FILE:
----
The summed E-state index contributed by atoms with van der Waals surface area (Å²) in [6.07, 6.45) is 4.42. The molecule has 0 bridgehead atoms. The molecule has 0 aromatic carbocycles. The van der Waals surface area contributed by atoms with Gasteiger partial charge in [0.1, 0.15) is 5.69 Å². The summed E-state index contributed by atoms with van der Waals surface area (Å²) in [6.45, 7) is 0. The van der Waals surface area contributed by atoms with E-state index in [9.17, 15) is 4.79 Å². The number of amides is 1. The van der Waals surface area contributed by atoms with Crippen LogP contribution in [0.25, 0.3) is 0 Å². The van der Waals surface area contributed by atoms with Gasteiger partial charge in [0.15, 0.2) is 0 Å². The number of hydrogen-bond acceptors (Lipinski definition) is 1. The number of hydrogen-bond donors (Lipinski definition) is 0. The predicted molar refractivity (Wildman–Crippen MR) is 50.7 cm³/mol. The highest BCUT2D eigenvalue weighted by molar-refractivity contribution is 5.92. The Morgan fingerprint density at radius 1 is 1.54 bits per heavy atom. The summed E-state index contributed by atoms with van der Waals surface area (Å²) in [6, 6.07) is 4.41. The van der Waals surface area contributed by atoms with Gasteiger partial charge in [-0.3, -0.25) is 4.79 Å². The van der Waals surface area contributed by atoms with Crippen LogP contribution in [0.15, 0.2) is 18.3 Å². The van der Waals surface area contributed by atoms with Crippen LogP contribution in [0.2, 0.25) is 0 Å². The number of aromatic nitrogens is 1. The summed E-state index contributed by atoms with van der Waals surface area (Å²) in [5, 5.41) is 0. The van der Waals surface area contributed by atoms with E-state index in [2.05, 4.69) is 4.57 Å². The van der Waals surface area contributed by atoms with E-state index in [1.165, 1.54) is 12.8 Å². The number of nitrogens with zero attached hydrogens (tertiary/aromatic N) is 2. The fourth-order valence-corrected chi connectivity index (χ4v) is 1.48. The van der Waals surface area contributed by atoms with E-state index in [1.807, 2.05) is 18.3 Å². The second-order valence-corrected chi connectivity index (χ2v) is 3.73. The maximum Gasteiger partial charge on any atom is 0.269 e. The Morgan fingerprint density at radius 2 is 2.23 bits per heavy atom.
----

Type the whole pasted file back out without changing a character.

The summed E-state index contributed by atoms with van der Waals surface area (Å²) in [6.07, 6.45) is 4.42. The molecule has 0 bridgehead atoms. The molecule has 0 aromatic carbocycles. The van der Waals surface area contributed by atoms with Gasteiger partial charge in [0.1, 0.15) is 5.69 Å². The summed E-state index contributed by atoms with van der Waals surface area (Å²) in [6.45, 7) is 0. The van der Waals surface area contributed by atoms with E-state index in [9.17, 15) is 4.79 Å². The number of amides is 1. The van der Waals surface area contributed by atoms with Crippen LogP contribution in [0.25, 0.3) is 0 Å². The van der Waals surface area contributed by atoms with Gasteiger partial charge in [0.15, 0.2) is 0 Å². The number of hydrogen-bond acceptors (Lipinski definition) is 1. The number of hydrogen-bond donors (Lipinski definition) is 0. The predicted molar refractivity (Wildman–Crippen MR) is 50.7 cm³/mol. The highest BCUT2D eigenvalue weighted by molar-refractivity contribution is 5.92. The Morgan fingerprint density at radius 1 is 1.54 bits per heavy atom. The summed E-state index contributed by atoms with van der Waals surface area (Å²) in [6, 6.07) is 4.41. The van der Waals surface area contributed by atoms with Gasteiger partial charge in [-0.3, -0.25) is 4.79 Å². The van der Waals surface area contributed by atoms with Crippen LogP contribution in [0.15, 0.2) is 18.3 Å². The van der Waals surface area contributed by atoms with Crippen LogP contribution in [0.2, 0.25) is 0 Å². The number of aromatic nitrogens is 1. The summed E-state index contributed by atoms with van der Waals surface area (Å²) in [5, 5.41) is 0. The van der Waals surface area contributed by atoms with E-state index in [2.05, 4.69) is 4.57 Å². The van der Waals surface area contributed by atoms with E-state index in [1.165, 1.54) is 12.8 Å². The number of nitrogens with zero attached hydrogens (tertiary/aromatic N) is 2. The fourth-order valence-corrected chi connectivity index (χ4v) is 1.48. The van der Waals surface area contributed by atoms with E-state index in [1.807, 2.05) is 18.3 Å². The second-order valence-corrected chi connectivity index (χ2v) is 3.73. The maximum Gasteiger partial charge on any atom is 0.269 e. The Morgan fingerprint density at radius 2 is 2.23 bits per heavy atom.